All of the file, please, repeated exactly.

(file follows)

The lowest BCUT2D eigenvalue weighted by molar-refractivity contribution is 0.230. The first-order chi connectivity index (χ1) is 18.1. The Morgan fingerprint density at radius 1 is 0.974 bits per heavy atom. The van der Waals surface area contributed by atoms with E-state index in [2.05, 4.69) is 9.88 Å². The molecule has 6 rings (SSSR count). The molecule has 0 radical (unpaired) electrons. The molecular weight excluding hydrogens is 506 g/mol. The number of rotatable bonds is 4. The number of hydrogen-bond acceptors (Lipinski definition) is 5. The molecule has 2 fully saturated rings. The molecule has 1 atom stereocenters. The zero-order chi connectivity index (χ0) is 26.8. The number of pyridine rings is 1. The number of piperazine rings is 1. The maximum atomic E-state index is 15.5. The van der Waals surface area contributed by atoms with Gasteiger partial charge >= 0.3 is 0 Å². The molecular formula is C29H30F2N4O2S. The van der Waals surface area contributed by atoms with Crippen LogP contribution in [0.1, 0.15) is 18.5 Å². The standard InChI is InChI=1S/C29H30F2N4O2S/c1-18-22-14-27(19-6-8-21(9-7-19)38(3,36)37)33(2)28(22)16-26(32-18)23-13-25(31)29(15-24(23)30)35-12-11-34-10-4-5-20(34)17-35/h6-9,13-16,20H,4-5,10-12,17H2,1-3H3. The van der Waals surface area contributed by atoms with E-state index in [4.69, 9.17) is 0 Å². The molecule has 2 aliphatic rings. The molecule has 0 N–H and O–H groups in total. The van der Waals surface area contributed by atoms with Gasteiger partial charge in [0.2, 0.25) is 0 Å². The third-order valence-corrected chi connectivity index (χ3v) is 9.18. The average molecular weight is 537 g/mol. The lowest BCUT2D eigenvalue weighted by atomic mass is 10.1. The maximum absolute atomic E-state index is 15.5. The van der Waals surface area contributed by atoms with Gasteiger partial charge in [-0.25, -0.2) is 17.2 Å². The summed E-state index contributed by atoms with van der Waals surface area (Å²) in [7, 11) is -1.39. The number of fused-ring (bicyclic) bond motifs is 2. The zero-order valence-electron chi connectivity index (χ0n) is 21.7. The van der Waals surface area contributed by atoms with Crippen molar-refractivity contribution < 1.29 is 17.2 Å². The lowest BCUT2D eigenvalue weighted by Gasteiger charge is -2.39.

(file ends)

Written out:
The lowest BCUT2D eigenvalue weighted by molar-refractivity contribution is 0.230. The first-order chi connectivity index (χ1) is 18.1. The Morgan fingerprint density at radius 1 is 0.974 bits per heavy atom. The van der Waals surface area contributed by atoms with E-state index in [2.05, 4.69) is 9.88 Å². The molecule has 6 rings (SSSR count). The molecule has 0 radical (unpaired) electrons. The molecular weight excluding hydrogens is 506 g/mol. The number of rotatable bonds is 4. The number of hydrogen-bond acceptors (Lipinski definition) is 5. The molecule has 2 fully saturated rings. The molecule has 1 atom stereocenters. The zero-order chi connectivity index (χ0) is 26.8. The number of pyridine rings is 1. The number of piperazine rings is 1. The maximum atomic E-state index is 15.5. The van der Waals surface area contributed by atoms with Gasteiger partial charge >= 0.3 is 0 Å². The molecular formula is C29H30F2N4O2S. The van der Waals surface area contributed by atoms with Crippen LogP contribution in [0.1, 0.15) is 18.5 Å². The standard InChI is InChI=1S/C29H30F2N4O2S/c1-18-22-14-27(19-6-8-21(9-7-19)38(3,36)37)33(2)28(22)16-26(32-18)23-13-25(31)29(15-24(23)30)35-12-11-34-10-4-5-20(34)17-35/h6-9,13-16,20H,4-5,10-12,17H2,1-3H3. The van der Waals surface area contributed by atoms with E-state index in [4.69, 9.17) is 0 Å². The molecule has 2 aliphatic rings. The molecule has 0 N–H and O–H groups in total. The van der Waals surface area contributed by atoms with Gasteiger partial charge in [0.2, 0.25) is 0 Å². The third-order valence-corrected chi connectivity index (χ3v) is 9.18. The average molecular weight is 537 g/mol. The lowest BCUT2D eigenvalue weighted by atomic mass is 10.1. The maximum absolute atomic E-state index is 15.5. The van der Waals surface area contributed by atoms with Gasteiger partial charge in [-0.25, -0.2) is 17.2 Å². The summed E-state index contributed by atoms with van der Waals surface area (Å²) in [7, 11) is -1.39. The number of fused-ring (bicyclic) bond motifs is 2. The zero-order valence-electron chi connectivity index (χ0n) is 21.7. The van der Waals surface area contributed by atoms with Crippen molar-refractivity contribution < 1.29 is 17.2 Å². The lowest BCUT2D eigenvalue weighted by Gasteiger charge is -2.39.